pomegranate and ginger spritzer

by Sam on May 10, 2013

pomegranate and ginger spritzer

pomegranate and ginger spritzer

I’m on a bit of a pomegranate vibe at the moment, I simply cant get enough of them. They are in full season so I’m buying them whenever I can.

They are a fairly inconsistent fruit in terms of taste. Sometimes the seeds are awesome and burst in your mouth and dissipate. Other times they seem to have more fibres in the seeds, and land up being a bit chewy after they have bust. Sometimes they are sweeter, and sometimes they can be bitter.

Making a juice and a cordial from them solves all these issues.

pomegranate and ginger spritzer

The process of de- seeding them can be quite an ordeal and not recommended in white linen pajamas. Trust me on this, I have learned from experience (although pleased to note that the juice does not stain). In the past I have de-seeded them on my kitchen counter and then sent them through my juice extractor. Aside from the noise it makes as the seeds hit the inner cutter – similar to that of a rifle being fired off – the mess is unmanageable. As someone mentioned on Twitter the other day, its like being in a scene of Dexter.

Fortunately I have now discovered by far the best way to de-seed a pomegranate, and I have also discovered the best way to juice one. It is not in a juice extractor.

It is so neat and tidy, you could almost safely do it in white pajamas.

To de-seed a pomegrante:

Cut into the the pomegranate length-ways about 1/4 of the way down, and then pull the 2 halves apart thereby keeping more of the seeds in tact. Do the same with each half, so you land up with 4 quarters of fruit.

Fill a large bowl with water and submerge the fruit in this. With your hands under water, gently pull the seeds out of the shell removing any pithy bits. If any of the seeds burst, it all happens under water and does not splatter all over your wall and you. It also helps prevent your fingers from getting stained.

You will notice that the white pithy bits float to the top and can be easily picked out.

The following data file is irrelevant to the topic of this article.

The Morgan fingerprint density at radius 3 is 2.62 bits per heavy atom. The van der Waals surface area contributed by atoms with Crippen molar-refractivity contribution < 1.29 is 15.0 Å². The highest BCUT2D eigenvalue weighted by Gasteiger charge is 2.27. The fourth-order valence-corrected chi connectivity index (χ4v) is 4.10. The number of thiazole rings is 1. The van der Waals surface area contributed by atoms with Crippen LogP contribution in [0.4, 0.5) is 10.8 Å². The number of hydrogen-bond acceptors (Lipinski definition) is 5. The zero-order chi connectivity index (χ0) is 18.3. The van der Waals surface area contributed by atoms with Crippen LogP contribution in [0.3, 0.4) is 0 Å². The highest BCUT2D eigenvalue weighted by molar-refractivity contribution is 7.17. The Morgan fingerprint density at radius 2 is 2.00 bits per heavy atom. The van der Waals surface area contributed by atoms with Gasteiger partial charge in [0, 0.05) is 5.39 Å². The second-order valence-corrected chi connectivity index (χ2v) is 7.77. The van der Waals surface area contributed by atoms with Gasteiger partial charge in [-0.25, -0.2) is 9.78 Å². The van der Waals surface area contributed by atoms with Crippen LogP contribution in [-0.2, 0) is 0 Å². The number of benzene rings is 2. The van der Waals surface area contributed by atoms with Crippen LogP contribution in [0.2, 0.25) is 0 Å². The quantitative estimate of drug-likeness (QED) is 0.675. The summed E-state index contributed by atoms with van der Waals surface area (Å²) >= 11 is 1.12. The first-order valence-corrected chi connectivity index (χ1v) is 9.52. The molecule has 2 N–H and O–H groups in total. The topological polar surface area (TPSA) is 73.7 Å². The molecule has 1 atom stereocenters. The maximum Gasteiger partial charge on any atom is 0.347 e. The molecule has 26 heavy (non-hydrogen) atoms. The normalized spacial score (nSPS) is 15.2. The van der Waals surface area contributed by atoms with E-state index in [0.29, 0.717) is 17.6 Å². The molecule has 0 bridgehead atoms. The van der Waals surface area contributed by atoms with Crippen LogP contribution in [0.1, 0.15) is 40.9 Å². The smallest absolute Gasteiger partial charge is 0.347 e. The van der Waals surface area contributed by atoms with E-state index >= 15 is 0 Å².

Strain the seeds through a sieve picking out all remaining pieces of white connective pith.

To juice them, you could put these seeds through the juicer, or I have found a much better way.

To juice the pomegranate: (no de-seeding required)

Cut the pomegranate in half sideways through the centre. Hold the half firmly over an electrical rotary juicer, and juice them as you would an orange.

In seconds all the berries have been broken and the juice drips into the bowl.

To ensure that all the berries have been juiced (you may find a few strays that popped out and remained whole), push down on the pulp with a spatula.

Strain the juice and there you have it.

Add a splash of good quality tequila to this spritzer, and you have got yourself a fabulous cocktail.

Pomegranate+ginger+lime+tequila = an awesome combination of flavours.

Cordial recipe | makes enough for 4 – 6 drinks

  • 1 cup of fresh pomegranate juice (juice from 2 – 3 pomegranate)
  • 2 t lime or lemon juice
  • 1/3 cup sugar (you could add 1/2 cup)
  • 5cm piece of fresh ginger thinly sliced
  • lime/ lemon wedges to serve
  • pomegranate seeds for garnish

Put all the above ingredients in a pot and bring to the boil. Allow this to simmer of a low heat for about 5 – 8 minutes. You can bash the ginger around in the pot a bit to bring out more o f its flavour. Allow to cool and strain the liquid into a  small jug to serve.

Add a splash (desired quantity) of the cooled cordial to a glass and top up with soda water (club soda) or sparkling mineral water. Add tequila if you are in a party mood. Serve with fresh lime and pomegranate seeds.

Cheers!

pomegranate and ginger spritzer

pomegranate and ginger spritzer

I look forward to connecting with you again in the future.

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Leave a Comment

{ 30 comments… read them below or add one }

Aninas Recipes May 10, 2013 at 11:04 am

How clever! Beautiful pics and recipe, Sam!

Tami May 10, 2013 at 11:07 am

Beautiful photography (as usual). Thank you for the helpful “how-to” on juicing pomegranates :) xx

Sam May 10, 2013 at 11:12 am

Thanks Tami, I couldn’t take the stained white Pj’s any longer, and the red splattered walls. Have a lovely week end :-)

femmegypsy May 10, 2013 at 12:03 pm